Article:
Miller argues, instead, that the personal encounter between Warden Marberry and himself placed her directly and personally in the chain of liability. The Court does not agree that the personal encounter, as Miller describes it, is sufficient to support this claim. Miller's account is comparable to a written communication which reaches a warden or similar executive. It has been recognized, though, that a senior official's receipt of a complaint about a subordinate, without more, does not make the senior official personally liable. Crowder v. Lash, 687 F.2d 996, 1005 (7th Cir. 1982). Specifically, basing liability on the existence of letters sent to a senior official is improper because it is "inconsistent with the personal responsibility requirement for assessing damages against public officials." Id. (addressing 42 U.S.C. § 1983 claims); see also Vance v. Peters, 97 F.3d 987, 993-94 (7th Cir. 2000) (rejecting argument that "any prisoner communication to a prison official anywhere in the corrections hierarchy constitutes adequate notice to the official of a violation of the Eighth Amendment" and holding that "[t]he plaintiff still has the burden of demonstrating that the communication, in its content and manner of transmission, gave the prison official sufficient notice" to alert him or her to an unconstitutional deprivation); Farmer v. Moritsugu, 163 F.3d 610, 615 (D.C.Cir. 1998) (noting that it is "untenable" that BOP's medical director could be "in effect, liable for all alleged mistakes in the individual diagnoses of every inmate in the BOP system, simply by virtue of an inmate's complaint").

In any event, Miller sues Warden Marberry for turning her back on him and doing nothing, but where would the communication Miller made or intended to make to Warden Marberry lead? She deferred to the medical professionals in the Health Services Department. She was entitled to do so, and a sound system of prison management would hardly place routine medical decisions in the hands of non-medical personnel. Those professionals, in this instance, did not document Miller's medical need for a lower bunk restriction at the time pertinent to his claim. If Warden Marberry had personal involvement, it was to defer to the judgment of the personnel in the Health Services Department. That did not result in a lower bunk restriction or assignment being placed in the SENTRY system, nor even in the pertinent medical records. It would not have resulted in Warden Marberry issuing a lower bunk assignment to Miller.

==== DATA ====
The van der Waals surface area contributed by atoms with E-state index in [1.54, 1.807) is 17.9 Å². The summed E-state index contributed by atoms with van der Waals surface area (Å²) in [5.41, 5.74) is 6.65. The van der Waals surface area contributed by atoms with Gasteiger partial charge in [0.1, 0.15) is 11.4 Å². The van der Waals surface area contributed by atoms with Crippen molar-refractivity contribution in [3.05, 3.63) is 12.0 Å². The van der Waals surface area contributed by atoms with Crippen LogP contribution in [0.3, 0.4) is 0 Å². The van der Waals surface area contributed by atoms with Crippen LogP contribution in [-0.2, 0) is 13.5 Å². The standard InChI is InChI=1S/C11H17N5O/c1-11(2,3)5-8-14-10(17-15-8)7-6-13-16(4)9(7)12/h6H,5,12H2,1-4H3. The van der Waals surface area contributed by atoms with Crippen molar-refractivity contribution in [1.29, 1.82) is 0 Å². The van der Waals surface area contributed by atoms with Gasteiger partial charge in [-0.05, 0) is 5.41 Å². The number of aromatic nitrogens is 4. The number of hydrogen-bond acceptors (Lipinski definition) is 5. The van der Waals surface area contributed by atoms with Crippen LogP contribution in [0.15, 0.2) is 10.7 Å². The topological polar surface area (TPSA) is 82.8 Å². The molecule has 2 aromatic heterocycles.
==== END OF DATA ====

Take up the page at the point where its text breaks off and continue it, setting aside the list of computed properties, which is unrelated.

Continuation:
4. Dr. Webster. Looming in the record is Miller's assertion that in January 2009 he observed Dr. Webster take action to give him a lower bunk restriction. The Court assumes that Miller's belief in the observation is genuine, and perhaps some error occurred that prevented the lower bunk medical restriction from being placed in the SENTRY system. But it is undisputed that the SENTRY system did not contain a lower bunk restriction, a fact acknowledged by Miller. Dr. Webster is not a party to the case, and any error in data entry is not attributable to Officer Rogers or Warden Marberry. Questions bearing on "what went wrong?" are not material to the claims against Officer Rogers or Warden Marberry and thus do not foreclose the entry of summary judgment. The same is true as to why Miller did not check back with Dr. Webster or with the Health Services Department to seek replacement of the missing lower bunk medical restriction in the SENTRY system.

V. Conclusion

It has been explained that "summary judgment serves as the ultimate screen to weed out truly insubstantial lawsuits prior to trial." Crawford-El v. Britton, 118 S.Ct. 1584, 1598 (1998). This is a vital role in the management of court dockets, in the delivery of justice to individual litigants, and in meeting society's expectations that a system of justice operate effectively. Indeed, "it is a gratuitous cruelty to parties and their witnesses to put them through the emotional ordeal of a trial when the outcome is foreordained" and in such cases summary judgment is appropriate. Mason v. Continental Illinois Nat'l Bank, 704 F.2d 361, 367 (7th Cir. 1983).

"Federal courts must take cognizance of the valid constitutional claims of prison inmates." Babcock v. White, 102 F.3d 267, 275 (7th Cir. 1996) (quoting Turner v. Safley, 482 U.S. 78, 84 (1987)). Miller has not identified a genuine issue of material fact as to his claim against any of the defendants. The defendants' motion for summary judgment [dkt. 107] is therefore granted.

Judgment consistent with this Entry and with the ruling of August 22, 2013, shall now issue.

IT IS SO ORDERED.